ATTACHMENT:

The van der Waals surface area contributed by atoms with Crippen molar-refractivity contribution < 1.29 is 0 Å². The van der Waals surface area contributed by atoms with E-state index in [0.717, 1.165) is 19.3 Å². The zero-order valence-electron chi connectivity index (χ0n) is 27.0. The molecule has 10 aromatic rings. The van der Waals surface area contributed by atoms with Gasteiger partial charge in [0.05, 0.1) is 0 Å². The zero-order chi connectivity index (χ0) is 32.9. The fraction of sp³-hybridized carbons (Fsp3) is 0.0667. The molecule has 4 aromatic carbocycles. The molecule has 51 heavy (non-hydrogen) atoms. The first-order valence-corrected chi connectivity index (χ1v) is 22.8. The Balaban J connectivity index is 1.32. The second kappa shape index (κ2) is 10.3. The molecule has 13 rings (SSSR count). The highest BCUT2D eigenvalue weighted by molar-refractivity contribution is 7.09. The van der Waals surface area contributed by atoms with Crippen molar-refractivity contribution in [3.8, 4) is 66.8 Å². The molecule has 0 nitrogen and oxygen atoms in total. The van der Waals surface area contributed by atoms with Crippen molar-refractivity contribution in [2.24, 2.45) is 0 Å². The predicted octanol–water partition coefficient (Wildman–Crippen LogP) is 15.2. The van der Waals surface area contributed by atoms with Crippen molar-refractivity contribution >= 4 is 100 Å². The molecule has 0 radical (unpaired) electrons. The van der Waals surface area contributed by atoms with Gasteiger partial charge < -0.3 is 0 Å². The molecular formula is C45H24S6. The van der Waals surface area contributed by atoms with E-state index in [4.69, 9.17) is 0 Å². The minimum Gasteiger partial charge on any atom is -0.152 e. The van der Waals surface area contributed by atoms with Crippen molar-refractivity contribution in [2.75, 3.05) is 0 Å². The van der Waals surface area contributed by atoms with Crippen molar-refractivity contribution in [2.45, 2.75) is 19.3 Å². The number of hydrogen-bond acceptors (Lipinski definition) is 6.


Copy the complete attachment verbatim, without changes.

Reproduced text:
The van der Waals surface area contributed by atoms with Crippen molar-refractivity contribution < 1.29 is 0 Å². The van der Waals surface area contributed by atoms with E-state index in [0.717, 1.165) is 19.3 Å². The zero-order valence-electron chi connectivity index (χ0n) is 27.0. The molecule has 10 aromatic rings. The van der Waals surface area contributed by atoms with Gasteiger partial charge in [0.05, 0.1) is 0 Å². The zero-order chi connectivity index (χ0) is 32.9. The fraction of sp³-hybridized carbons (Fsp3) is 0.0667. The molecule has 4 aromatic carbocycles. The molecule has 51 heavy (non-hydrogen) atoms. The first-order valence-corrected chi connectivity index (χ1v) is 22.8. The Balaban J connectivity index is 1.32. The second kappa shape index (κ2) is 10.3. The molecule has 13 rings (SSSR count). The highest BCUT2D eigenvalue weighted by molar-refractivity contribution is 7.09. The van der Waals surface area contributed by atoms with Crippen molar-refractivity contribution in [3.8, 4) is 66.8 Å². The molecule has 0 nitrogen and oxygen atoms in total. The van der Waals surface area contributed by atoms with Crippen molar-refractivity contribution in [2.24, 2.45) is 0 Å². The predicted octanol–water partition coefficient (Wildman–Crippen LogP) is 15.2. The van der Waals surface area contributed by atoms with Crippen molar-refractivity contribution >= 4 is 100 Å². The molecule has 0 radical (unpaired) electrons. The van der Waals surface area contributed by atoms with Gasteiger partial charge < -0.3 is 0 Å². The molecular formula is C45H24S6. The van der Waals surface area contributed by atoms with E-state index in [4.69, 9.17) is 0 Å². The minimum Gasteiger partial charge on any atom is -0.152 e. The van der Waals surface area contributed by atoms with Crippen molar-refractivity contribution in [2.75, 3.05) is 0 Å². The van der Waals surface area contributed by atoms with Crippen molar-refractivity contribution in [2.45, 2.75) is 19.3 Å². The number of hydrogen-bond acceptors (Lipinski definition) is 6.